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JIS News

Health officials are recommending that diabetics do not overindulge in foods high in fat and sugar content over the festive season, as this could have negative effects on their health in the short term.
The recommendation comes in light of the plethora of traditional Christmas foods, such as sorrel and Christmas cake and pudding as well as other sumptuous offerings, available at office parties, family gatherings and various other functions, where diabetics might be tempted to toss caution aside.
Speaking to JIS News, Violet Griffith, Programme Development Officer for Chronic Diseases in the Ministry of Health, said that while diabetics could enjoy the festivities and food, moderation was the key to maintaining their health.
“Do not overeat or your body is going to pay for it in some way. Say no to excess,” she warned.She is urging diabetics to make food substitutions whenever possible in order to reduce sugar intake.
For instance, in the case of Christmas cake and pudding, Ms. Griffith advised that the cakes be made with alternative sweeteners instead of regular table sugar. This, she added, would have fewer calories for the person with diabetes.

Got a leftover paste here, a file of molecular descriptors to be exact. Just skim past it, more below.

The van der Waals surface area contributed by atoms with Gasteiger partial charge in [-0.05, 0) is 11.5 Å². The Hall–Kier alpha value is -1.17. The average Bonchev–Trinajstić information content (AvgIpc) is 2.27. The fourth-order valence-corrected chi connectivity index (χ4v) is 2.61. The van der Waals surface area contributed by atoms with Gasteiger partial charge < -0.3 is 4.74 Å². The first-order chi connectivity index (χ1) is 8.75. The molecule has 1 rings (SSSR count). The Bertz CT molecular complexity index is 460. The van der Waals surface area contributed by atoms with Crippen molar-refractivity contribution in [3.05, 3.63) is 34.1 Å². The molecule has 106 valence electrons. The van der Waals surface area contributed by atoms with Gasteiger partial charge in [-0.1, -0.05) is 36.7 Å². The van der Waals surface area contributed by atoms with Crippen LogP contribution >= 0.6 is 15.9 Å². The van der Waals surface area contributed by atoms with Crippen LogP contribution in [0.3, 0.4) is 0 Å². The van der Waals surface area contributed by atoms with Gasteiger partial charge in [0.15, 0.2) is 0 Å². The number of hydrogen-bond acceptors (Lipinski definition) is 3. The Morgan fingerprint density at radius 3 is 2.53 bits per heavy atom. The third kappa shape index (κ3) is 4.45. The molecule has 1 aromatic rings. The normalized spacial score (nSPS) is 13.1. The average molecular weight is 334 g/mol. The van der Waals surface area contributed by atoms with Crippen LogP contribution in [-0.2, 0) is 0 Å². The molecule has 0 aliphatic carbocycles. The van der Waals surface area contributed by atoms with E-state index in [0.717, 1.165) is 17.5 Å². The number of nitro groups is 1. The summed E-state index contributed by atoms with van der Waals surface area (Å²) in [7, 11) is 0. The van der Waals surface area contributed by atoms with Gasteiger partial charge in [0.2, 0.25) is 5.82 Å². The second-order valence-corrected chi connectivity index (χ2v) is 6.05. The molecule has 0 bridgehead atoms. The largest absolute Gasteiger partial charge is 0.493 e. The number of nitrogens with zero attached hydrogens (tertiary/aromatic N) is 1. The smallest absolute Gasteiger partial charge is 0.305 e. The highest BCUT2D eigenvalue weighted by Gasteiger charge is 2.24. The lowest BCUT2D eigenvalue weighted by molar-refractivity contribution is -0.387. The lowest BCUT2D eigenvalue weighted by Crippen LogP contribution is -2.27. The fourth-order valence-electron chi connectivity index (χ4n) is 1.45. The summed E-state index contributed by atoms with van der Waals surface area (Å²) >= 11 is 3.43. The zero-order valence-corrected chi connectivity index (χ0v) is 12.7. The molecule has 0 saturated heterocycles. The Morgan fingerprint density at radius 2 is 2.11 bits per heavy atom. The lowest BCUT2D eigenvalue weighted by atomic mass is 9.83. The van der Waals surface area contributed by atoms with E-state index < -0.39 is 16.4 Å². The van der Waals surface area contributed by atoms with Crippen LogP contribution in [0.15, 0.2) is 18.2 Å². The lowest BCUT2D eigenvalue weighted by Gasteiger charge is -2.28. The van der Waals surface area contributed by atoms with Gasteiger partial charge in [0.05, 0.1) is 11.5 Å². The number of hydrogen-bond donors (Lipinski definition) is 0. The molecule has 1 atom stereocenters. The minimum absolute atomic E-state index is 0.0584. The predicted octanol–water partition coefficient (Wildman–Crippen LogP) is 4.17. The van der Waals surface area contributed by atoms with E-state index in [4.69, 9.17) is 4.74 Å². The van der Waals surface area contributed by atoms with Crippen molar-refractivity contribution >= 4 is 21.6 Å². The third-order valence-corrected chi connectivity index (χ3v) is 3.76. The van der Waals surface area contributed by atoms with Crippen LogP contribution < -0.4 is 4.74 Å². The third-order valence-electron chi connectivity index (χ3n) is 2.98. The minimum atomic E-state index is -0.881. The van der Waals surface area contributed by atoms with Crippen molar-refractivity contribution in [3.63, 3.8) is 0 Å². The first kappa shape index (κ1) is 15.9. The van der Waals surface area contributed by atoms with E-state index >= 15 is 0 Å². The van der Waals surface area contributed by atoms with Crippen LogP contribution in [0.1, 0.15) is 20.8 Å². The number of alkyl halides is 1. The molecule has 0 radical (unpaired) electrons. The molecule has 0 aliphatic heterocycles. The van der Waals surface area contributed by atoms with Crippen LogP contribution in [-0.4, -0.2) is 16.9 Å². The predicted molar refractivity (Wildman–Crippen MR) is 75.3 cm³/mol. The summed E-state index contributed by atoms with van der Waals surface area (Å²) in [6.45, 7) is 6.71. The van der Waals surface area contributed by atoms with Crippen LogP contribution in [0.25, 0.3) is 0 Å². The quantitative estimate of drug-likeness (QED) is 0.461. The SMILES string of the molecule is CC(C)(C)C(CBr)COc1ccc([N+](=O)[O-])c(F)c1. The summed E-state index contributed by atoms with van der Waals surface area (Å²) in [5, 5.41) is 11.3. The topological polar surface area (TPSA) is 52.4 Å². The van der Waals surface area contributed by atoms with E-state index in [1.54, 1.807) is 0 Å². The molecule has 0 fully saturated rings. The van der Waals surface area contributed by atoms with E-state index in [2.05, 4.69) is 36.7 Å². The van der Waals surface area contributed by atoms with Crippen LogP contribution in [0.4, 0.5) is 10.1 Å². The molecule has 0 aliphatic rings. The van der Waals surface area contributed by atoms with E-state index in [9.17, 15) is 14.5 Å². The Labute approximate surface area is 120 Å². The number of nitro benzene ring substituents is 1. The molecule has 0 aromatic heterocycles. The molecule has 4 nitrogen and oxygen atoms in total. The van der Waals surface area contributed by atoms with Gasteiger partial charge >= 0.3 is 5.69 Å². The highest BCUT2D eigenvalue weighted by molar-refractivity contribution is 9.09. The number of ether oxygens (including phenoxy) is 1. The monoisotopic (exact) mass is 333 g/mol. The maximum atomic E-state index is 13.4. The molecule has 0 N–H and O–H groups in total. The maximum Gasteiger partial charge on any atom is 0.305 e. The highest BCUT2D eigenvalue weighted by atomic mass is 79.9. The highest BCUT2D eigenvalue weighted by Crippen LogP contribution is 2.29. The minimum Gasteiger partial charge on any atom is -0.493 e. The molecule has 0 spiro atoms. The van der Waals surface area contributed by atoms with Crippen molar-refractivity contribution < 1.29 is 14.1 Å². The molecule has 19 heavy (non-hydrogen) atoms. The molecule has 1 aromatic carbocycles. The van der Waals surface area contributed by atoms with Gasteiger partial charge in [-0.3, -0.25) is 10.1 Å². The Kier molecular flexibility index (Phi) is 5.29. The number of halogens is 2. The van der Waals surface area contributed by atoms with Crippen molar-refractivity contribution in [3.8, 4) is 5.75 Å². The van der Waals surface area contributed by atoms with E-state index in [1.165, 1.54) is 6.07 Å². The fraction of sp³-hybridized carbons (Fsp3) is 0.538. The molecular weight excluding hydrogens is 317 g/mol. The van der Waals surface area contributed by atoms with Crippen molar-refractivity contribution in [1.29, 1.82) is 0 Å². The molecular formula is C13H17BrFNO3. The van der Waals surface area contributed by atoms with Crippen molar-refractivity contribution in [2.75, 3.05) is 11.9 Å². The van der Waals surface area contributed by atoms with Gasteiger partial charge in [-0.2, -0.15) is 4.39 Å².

However, she clarified that fewer calories would be just from the sugar, as the cake contains other ingredients high in calories, including the flour, eggs, butter and breadcrumbs.
Substituting cake for fresh fruit, as desert, was another suggestion put forward by Ms. Griffith.
On the matter of preparing food, she said that this was very important, while imploring diabetics to cook less fried food. “More baking, roasting, grilling rather than frying because when you fry, you introduce added calories, so at the end of the season, people will tell you that you have gained a lot of weight,” she said.
“There are simply no magic foods for persons living with diabetes but they just have to pay attention to portion sizes and not over indulge,” she continued.
In the event that diabetics overeat, Ms. Griffith recommended that they could rectify this by eating a little less at the next meal and also increase their activity level, so that they can burn off the excess calories that would come from the foods they eat.”Extra calories mean extra work in terms of activity level in order to balance and not gain weight,” she explained.
Ms. Griffith also urged diabetics to get into the habit of reading food labels to discern the serving size and calorie content in order not to overeat.
As for diabetics who also suffer from hypertension, the Programme Development Officer said they should avoid an excess intake of foods containing sodium. “Sodium is found in table salt and a lot of the food that are preserved such as ham. You should eat less of this because there is a direct link between sodium and hypertension,” she informed.
Figures available from the Registrar General’s Department (RGD) revealed that of the 1,755 persons who died from complications associated with diabetes mellitus in 2002, 927 were female.